Referring to FIG. 1, time varying electronic signal under analysis is the input signal to an Analog Front End 10 of spectrum analysis instrument. The Analog Front End 10 provides attenuation and amplification as required by the level of the input signal, and has facilities for gating the input or responding to an external (time domain) trigger. The Analog Front End 10 also provides an anti-aliasing (low pass) filter, necessary to the sampling function. The Analog to Digital Converter 20 turns the conditioned analog input into a series of digital words describing the amplitude of the signal as it is sampled at a rate of 25.6 mega samples per second, providing a useful input signal bandwidth of 10 MHz.
Digital Down Converter 30 shifts the 10 MHz input bandwidth down by a selectable frequency between 500 Hz and 9.9995 MHz., then performs a low pass filtering process on the resulting complex signal, and provides the filtered output, suitably decimated, to the Uniform Filter Bank 40 which includes a fast Fourier transformation (FFT) processor.
It should be understood that to convert information in the time domain to the frequency domain, a digital spectrum analyzer performs a Fourier transformation by some variation on the method known as discrete Fourier transform (DFT). Usually this DFT is accomplished using one of the algorithms known as fast Fourier transforms (FFT). Numerous patents, textbooks, and articles in the literature describe the FFT and its variations. However, all methods of performing the FFT require a certain minimum amount of time and the application of some amount of computing resources. In the instrument being described this function resides in the Uniform Filter Bank 40.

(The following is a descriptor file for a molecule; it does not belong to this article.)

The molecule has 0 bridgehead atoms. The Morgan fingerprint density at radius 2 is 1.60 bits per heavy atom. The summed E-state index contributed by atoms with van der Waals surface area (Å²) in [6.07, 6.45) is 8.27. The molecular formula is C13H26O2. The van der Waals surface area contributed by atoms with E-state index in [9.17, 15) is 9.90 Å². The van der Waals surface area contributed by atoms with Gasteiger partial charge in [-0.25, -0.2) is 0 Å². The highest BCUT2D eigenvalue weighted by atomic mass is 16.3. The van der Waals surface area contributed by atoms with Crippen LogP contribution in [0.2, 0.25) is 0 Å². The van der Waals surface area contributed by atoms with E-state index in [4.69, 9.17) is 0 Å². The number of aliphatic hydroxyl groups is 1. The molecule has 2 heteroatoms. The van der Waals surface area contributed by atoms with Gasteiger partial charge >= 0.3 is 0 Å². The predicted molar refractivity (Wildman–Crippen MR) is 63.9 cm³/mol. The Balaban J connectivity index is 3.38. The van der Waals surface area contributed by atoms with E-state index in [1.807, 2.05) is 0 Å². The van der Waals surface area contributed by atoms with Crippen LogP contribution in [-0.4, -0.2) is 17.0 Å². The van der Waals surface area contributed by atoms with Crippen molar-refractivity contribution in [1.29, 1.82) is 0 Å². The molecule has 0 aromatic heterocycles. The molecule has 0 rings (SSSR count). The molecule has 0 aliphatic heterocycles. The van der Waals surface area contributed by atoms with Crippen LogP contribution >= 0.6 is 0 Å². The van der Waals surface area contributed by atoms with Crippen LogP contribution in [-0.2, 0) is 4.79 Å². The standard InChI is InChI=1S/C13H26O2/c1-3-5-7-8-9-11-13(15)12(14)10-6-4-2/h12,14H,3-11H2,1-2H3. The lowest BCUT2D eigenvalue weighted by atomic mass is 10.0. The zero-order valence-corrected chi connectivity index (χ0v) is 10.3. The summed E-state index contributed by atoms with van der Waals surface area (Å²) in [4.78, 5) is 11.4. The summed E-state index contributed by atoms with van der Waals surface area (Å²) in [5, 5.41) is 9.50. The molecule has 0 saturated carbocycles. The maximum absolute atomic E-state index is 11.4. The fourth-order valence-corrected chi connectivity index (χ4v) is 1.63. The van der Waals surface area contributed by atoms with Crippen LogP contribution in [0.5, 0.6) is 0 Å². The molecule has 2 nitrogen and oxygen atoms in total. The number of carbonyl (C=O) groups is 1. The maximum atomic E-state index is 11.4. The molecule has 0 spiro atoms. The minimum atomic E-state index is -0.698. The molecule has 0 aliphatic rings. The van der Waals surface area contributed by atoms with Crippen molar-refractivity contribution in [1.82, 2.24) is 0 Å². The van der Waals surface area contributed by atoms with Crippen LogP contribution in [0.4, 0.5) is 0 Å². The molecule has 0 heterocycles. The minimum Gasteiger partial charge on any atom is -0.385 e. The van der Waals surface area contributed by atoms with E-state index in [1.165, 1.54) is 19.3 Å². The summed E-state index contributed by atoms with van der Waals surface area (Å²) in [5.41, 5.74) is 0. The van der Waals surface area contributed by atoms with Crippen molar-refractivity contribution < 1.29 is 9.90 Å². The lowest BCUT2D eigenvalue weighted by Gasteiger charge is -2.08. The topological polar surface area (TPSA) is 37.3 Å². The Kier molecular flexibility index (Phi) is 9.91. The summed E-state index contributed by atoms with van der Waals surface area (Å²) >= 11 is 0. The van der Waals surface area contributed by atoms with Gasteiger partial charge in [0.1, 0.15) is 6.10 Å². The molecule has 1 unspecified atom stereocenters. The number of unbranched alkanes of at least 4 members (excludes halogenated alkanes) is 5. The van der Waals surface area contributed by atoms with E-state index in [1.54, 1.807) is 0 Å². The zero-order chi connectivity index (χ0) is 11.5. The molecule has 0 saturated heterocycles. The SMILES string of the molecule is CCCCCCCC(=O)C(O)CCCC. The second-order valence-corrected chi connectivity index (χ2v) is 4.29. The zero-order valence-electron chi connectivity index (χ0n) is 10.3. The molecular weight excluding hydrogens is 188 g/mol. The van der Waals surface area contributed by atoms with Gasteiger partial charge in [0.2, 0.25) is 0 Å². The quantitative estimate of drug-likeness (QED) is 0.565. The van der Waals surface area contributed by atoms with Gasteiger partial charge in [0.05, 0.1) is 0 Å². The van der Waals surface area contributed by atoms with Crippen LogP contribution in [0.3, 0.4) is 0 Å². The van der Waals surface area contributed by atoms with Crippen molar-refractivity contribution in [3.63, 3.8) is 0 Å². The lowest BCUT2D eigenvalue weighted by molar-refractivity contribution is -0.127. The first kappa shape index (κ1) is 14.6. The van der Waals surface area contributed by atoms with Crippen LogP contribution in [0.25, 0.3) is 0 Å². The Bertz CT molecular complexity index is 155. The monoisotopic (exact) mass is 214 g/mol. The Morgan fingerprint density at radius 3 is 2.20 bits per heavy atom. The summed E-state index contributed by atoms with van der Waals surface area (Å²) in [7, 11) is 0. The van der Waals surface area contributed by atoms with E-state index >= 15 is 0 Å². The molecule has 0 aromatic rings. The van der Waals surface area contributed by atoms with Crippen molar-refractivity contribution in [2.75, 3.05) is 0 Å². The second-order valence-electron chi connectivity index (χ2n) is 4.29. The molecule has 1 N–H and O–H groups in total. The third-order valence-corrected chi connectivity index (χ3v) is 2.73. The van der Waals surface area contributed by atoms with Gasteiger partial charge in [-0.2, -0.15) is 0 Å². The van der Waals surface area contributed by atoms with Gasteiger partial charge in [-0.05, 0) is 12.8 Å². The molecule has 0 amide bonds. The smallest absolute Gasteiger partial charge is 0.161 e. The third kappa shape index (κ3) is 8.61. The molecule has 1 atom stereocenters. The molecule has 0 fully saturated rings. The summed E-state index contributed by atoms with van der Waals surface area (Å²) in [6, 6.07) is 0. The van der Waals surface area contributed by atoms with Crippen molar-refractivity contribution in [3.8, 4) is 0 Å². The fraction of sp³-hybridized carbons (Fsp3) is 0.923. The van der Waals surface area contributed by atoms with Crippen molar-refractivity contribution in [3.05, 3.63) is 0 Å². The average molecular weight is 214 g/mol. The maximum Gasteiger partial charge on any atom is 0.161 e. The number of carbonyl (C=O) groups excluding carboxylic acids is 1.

The output of the Uniform Filter Bank 40 is a set of 1024 pairs of digital words describing as complex numbers the frequency distribution of the input signal over the 1024 frequency bins of one spectral frame. The spectral data in this format is then input to the Power and Phase Calculation circuitry 50, which produces 1024 power levels and 1024 phase angles describing each of the 1024 bins in the spectral frame in terms of power and phase angle.
The optional Real Time Interface 60 receives the spectral information in both of the forms described above, complex signal pairs and power and phase format, and makes it available to the external world of other devices in several diverse forms. More important to the invention at hand, this Real Time Interface 60 also performs "event detection", by comparing the power information to two comparison masks. An "event" occurs when the amplitude of one of the spectra being monitored exceeds a maximum limit or falls below a minimum limit set by the operator.
The operator can define an event by a variety of means via Front Panel Keyboard 110 or another terminal connected to the CPU 100 by any of its available communication ports. Refer to FIG. 2 for an example of an event definition mask as it appears to the operator. This particular event definition mask was generated by using the "max hold" capabilities of the Display Formatter 70 to accumulate a history of the most extreme amplitude excursions at every frequency within the span. Other methods of defining the event definition mask include drawing it with the motion of one of the cursors, typing the definition in at the keyboard, and adding a constant offset to stored spectral waveforms.
The CPU 100 responds to the operator's event definition by sending two event definition masks, one for minimum values and one for maximum values, to the Real Time Interface 60. As the spectral information, particularly power information, emerges from the Power and Phase Calculation circuitry 50, the Real Time Interface compares it with the event definition masks to determine if the amplitude in any bin exceeds the maximum or is less than the minimum, in which case an event detection output is generated. This event detected output is available externally, but is also used internally to stop or start the storage of spectral information.